Great questions of our age
(FORTUNE Magazine) – AS WE TRAVEL THROUGH THIS VALE of tears and laughter, we encounter certain phenomena that, I am convinced, we were never meant to understand. And there seem to be a lot more of them lately.
•Why have bartenders suddenly decided to serve me half a martini? Several years ago there seemed to be universal agreement that the drink should be presented in a glass that contained roughly eight ounces of liquid. That was a pleasant departure from the original concept of the drink, which was far more modest in scope. The new dimension of the beverage was accompanied by an aggrandizement in the olive, which became a juicy object roughly the size of an egg. There was also an escalation in the price, which, in the places where I do business, now hovers near the $15 range and sometimes, in very pretentious places, a fifth of a C-note. Then, about a year ago, the level in the glass began to drop. The price stayed the same, as did the olive. If it were removed, the fluid would now barely fill a third of the space. I'm a thirsty guy. This won't do. Should I complain? Why are they doing this?
•What has happened to all the men at the construction sites that clog traffic in every city where I travel? The cones are there, permanently narrowing the lanes as dramatically as bacon fat clogs my arteries. Now and then you spot someone in a hard hat, smoking. Other than that, it's a ghost town out there. Where have all the workers gone? Are they meeting in some secret location, laughing about what they have done to the traffic? Can they be found, so that they finish a project or two before I die or retire, whichever comes first?
•At airports, when I am paying for six magazines, a pack of Polar Ice Eclipse, a soda, a pen, a newspaper, and a $12 paperback, why am I asked if I would like a bag? Is there a shortage of bags? Do they expect me to exit the store balancing my trove on top of my briefcase?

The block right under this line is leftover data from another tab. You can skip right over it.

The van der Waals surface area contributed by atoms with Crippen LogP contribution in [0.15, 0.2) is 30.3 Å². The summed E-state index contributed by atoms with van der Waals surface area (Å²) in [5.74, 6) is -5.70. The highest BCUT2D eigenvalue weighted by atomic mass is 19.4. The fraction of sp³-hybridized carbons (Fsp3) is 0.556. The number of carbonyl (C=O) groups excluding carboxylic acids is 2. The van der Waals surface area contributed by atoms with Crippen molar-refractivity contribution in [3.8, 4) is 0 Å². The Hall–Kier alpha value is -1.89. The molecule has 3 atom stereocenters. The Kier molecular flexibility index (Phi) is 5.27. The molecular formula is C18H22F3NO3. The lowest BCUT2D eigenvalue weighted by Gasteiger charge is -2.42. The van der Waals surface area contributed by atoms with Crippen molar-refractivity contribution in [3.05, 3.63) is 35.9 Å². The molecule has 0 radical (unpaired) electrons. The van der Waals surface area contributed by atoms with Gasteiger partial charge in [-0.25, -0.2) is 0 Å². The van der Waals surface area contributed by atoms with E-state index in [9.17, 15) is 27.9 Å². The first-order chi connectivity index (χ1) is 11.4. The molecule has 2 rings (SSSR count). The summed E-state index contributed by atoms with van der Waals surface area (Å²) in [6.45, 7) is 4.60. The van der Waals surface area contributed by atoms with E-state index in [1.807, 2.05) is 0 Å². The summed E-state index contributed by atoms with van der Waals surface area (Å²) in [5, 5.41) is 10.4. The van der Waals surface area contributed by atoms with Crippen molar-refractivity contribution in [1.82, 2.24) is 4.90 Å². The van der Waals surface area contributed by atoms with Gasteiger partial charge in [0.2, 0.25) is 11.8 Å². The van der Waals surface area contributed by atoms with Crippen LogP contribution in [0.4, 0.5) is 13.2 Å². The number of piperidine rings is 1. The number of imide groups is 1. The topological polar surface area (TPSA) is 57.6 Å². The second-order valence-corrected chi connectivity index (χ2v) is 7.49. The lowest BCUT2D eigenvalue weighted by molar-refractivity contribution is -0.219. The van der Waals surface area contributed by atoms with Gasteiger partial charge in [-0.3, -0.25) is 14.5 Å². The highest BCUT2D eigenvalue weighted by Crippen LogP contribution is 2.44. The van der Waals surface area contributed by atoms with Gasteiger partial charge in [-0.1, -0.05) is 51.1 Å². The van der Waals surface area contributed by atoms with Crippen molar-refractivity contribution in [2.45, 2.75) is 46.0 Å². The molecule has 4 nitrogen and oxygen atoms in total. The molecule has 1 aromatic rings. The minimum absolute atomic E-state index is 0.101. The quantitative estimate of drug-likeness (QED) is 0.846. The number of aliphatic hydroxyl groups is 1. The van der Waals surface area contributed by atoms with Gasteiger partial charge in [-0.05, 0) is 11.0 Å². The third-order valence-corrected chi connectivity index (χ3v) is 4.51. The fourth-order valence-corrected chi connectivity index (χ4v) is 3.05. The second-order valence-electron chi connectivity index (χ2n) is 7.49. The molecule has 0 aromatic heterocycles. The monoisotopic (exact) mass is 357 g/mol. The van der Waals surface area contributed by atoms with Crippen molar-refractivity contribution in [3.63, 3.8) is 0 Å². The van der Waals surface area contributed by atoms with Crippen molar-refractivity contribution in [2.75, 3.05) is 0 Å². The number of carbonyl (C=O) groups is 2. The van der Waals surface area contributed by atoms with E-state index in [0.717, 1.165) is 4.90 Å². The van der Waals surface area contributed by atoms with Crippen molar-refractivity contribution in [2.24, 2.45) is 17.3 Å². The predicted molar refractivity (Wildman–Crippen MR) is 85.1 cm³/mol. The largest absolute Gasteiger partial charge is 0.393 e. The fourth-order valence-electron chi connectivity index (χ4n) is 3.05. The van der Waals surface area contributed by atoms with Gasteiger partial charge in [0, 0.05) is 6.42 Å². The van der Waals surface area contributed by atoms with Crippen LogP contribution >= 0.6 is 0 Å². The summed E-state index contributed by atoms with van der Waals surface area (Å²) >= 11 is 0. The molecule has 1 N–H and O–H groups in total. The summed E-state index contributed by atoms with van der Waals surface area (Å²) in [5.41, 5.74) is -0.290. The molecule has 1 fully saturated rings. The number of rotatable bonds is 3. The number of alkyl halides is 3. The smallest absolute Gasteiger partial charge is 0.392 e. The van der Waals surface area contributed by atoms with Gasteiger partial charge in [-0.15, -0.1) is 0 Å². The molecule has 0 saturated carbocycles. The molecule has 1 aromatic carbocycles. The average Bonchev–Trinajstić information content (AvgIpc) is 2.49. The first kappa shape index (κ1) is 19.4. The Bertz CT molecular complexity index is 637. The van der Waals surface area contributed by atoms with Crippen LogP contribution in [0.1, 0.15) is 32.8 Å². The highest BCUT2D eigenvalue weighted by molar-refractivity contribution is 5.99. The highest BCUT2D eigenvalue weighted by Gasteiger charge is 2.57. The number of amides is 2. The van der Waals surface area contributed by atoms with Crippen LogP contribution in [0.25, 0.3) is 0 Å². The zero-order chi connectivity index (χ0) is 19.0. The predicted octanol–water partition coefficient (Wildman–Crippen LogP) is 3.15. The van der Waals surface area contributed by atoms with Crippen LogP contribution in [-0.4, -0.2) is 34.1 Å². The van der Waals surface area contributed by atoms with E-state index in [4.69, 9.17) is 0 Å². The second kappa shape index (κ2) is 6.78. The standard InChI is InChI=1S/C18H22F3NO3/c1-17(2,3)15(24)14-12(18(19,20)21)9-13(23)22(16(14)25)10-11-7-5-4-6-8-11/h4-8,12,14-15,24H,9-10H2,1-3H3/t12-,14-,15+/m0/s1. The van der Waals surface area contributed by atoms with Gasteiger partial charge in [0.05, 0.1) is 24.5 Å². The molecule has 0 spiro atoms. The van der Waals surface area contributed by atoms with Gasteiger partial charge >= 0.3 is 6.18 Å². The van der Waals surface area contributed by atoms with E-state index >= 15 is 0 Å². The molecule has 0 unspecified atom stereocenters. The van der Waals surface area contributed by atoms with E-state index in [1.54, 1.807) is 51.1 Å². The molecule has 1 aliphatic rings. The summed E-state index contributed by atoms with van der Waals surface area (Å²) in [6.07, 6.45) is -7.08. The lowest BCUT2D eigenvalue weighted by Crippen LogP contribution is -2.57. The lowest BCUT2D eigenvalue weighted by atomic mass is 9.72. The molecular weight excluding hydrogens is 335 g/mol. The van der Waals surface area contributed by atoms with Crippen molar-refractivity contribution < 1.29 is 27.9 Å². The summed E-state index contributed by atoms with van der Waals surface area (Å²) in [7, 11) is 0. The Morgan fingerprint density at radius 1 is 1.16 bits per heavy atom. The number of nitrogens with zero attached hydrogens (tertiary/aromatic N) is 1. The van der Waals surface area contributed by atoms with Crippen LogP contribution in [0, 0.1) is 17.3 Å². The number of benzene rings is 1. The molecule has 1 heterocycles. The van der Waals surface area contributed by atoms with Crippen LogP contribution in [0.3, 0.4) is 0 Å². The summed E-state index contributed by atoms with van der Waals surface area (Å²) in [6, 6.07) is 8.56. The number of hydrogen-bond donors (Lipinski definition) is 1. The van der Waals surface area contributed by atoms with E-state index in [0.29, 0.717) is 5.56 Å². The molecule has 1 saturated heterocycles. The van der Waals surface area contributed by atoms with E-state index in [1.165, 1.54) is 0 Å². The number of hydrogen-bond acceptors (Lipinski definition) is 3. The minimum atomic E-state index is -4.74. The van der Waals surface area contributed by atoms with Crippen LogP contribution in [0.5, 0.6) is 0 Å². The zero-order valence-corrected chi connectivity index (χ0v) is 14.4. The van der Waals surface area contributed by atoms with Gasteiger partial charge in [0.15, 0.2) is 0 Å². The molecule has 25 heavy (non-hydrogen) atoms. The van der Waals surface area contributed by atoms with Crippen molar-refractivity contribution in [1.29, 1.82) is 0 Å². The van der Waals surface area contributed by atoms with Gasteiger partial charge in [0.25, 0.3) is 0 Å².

And while they are hoarding bags, why are they shoving a receipt at me? In my youth I was accustomed to getting a receipt when I made a major purchase, or one that might be reflected on my taxes, or when acquiring an item that might need to be returned later. Now, even establishments that sell perishable goods like burgers and doughnuts have little signs that read IF WE DON'T GIVE YOU A RECEIPT, IT'S FREE. Who needs them? I don't. Do you? The other day I received a piece of paper as long as my arm when I picked up a Diet Coke at Best Buy! Can we make it stop?
•Why do the powers that be demand documentation and possible restitution if we have a jar of macadamia nuts and a tiny Grey Goose from the minibar, when at that same moment an army of executive boozers is down at the bar sucking down drinks and scarfing up appetizers without fear of a colonoscopy from Accounting?
•Why do people find it necessary to tell us where they are when they are calling us on a cellphone? Nobody says, "Hi, I'm calling you from my office on a landline. Now I'm getting up from my desk and walking to the window. Now I'm sitting down again and pouring myself a glass of water from a tiny bottle." But people will regale you with nonsense like "Hi, I'm on Third and Weaseltier, and I'm about to go over the bridge, and I'm down to one bar, and bleh-bleh-bleh," so that it takes five minutes to figure out what they are actually calling about.
•Does Diet Coke make you fat? Have you ever seen a thin person drinking one?
•Do traffic cops cause traffic jams? How many times have you been in a snarl, only to find that at the dead center of it is a police officer in white gloves making sure that everything remains that way?
The other day I was forced to call AOL about some issue, and the message said, "Due to system enhancements, there may be longer holding times." Did somebody write that to amuse himself?
•Why is it that when you land at Kennedy airport in New York City at midnight after a flight from the coast, the ground crew there routinely makes everybody on the plane wait for 20 minutes before showing up to roll out the gangway and let us out? Are they surprised that we're here? Why? Didn't they have six hours to prepare for this moment? Are they secreted somewhere with the construction workers who have been hiding since 1975 instead of finishing the work on the airport? Are they off drinking half martinis, laughing with fat policemen drinking Diet Cokes and planning the next traffic jam?
If there is anyone out there who has the answer to any of those questions, please let me know. I'll consider your solution with great humility and appreciation, and then probably tell you you're full of it.
You can't tell me I need a friggin' receipt for a $2 pack of gum.
STANLEY BING's latest book, Sun Tzu Was a Sissy: Conquer Your Enemies, Promote Your Friends, and Wage the REAL Art of War (HarperBusiness), is available at finer bookstores everywhere. He can be reached at firstname.lastname@example.org.